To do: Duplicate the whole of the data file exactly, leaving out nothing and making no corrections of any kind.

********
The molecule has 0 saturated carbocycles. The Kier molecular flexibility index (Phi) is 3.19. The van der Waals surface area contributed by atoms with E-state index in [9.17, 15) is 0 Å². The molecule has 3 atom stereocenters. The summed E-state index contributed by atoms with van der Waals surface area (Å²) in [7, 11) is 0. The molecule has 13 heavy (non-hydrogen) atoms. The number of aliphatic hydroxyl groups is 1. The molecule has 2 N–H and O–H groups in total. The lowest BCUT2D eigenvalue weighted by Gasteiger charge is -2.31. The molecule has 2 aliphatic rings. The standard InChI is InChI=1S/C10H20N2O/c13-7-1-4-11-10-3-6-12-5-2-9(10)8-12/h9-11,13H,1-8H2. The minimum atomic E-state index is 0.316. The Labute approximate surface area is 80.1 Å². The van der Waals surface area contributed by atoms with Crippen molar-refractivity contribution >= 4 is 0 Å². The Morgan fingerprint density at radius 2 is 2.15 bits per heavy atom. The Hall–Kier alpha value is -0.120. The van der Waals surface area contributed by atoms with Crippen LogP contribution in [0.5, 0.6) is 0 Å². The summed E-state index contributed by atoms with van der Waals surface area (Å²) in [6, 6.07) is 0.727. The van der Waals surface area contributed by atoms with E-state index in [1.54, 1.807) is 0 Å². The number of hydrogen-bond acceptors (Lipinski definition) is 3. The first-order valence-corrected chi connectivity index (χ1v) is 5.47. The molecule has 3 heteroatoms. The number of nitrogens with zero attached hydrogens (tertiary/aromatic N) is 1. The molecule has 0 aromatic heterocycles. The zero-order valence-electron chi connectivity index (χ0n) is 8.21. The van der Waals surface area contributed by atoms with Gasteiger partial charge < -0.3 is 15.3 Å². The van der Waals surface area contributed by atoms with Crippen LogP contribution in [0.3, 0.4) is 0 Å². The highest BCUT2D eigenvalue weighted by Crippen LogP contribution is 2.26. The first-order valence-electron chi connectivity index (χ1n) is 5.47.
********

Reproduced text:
The molecule has 0 saturated carbocycles. The Kier molecular flexibility index (Phi) is 3.19. The van der Waals surface area contributed by atoms with E-state index in [9.17, 15) is 0 Å². The molecule has 3 atom stereocenters. The summed E-state index contributed by atoms with van der Waals surface area (Å²) in [7, 11) is 0. The molecule has 13 heavy (non-hydrogen) atoms. The number of aliphatic hydroxyl groups is 1. The molecule has 2 N–H and O–H groups in total. The lowest BCUT2D eigenvalue weighted by Gasteiger charge is -2.31. The molecule has 2 aliphatic rings. The standard InChI is InChI=1S/C10H20N2O/c13-7-1-4-11-10-3-6-12-5-2-9(10)8-12/h9-11,13H,1-8H2. The minimum atomic E-state index is 0.316. The Labute approximate surface area is 80.1 Å². The van der Waals surface area contributed by atoms with Crippen molar-refractivity contribution >= 4 is 0 Å². The Morgan fingerprint density at radius 2 is 2.15 bits per heavy atom. The Hall–Kier alpha value is -0.120. The van der Waals surface area contributed by atoms with Crippen LogP contribution in [0.5, 0.6) is 0 Å². The summed E-state index contributed by atoms with van der Waals surface area (Å²) in [6, 6.07) is 0.727. The van der Waals surface area contributed by atoms with E-state index in [1.54, 1.807) is 0 Å². The number of hydrogen-bond acceptors (Lipinski definition) is 3. The first-order valence-corrected chi connectivity index (χ1v) is 5.47. The molecule has 3 heteroatoms. The number of nitrogens with zero attached hydrogens (tertiary/aromatic N) is 1. The molecule has 0 aromatic heterocycles. The zero-order valence-electron chi connectivity index (χ0n) is 8.21. The van der Waals surface area contributed by atoms with Gasteiger partial charge < -0.3 is 15.3 Å². The van der Waals surface area contributed by atoms with Crippen LogP contribution in [0.3, 0.4) is 0 Å². The highest BCUT2D eigenvalue weighted by Crippen LogP contribution is 2.26. The first-order valence-electron chi connectivity index (χ1n) is 5.47.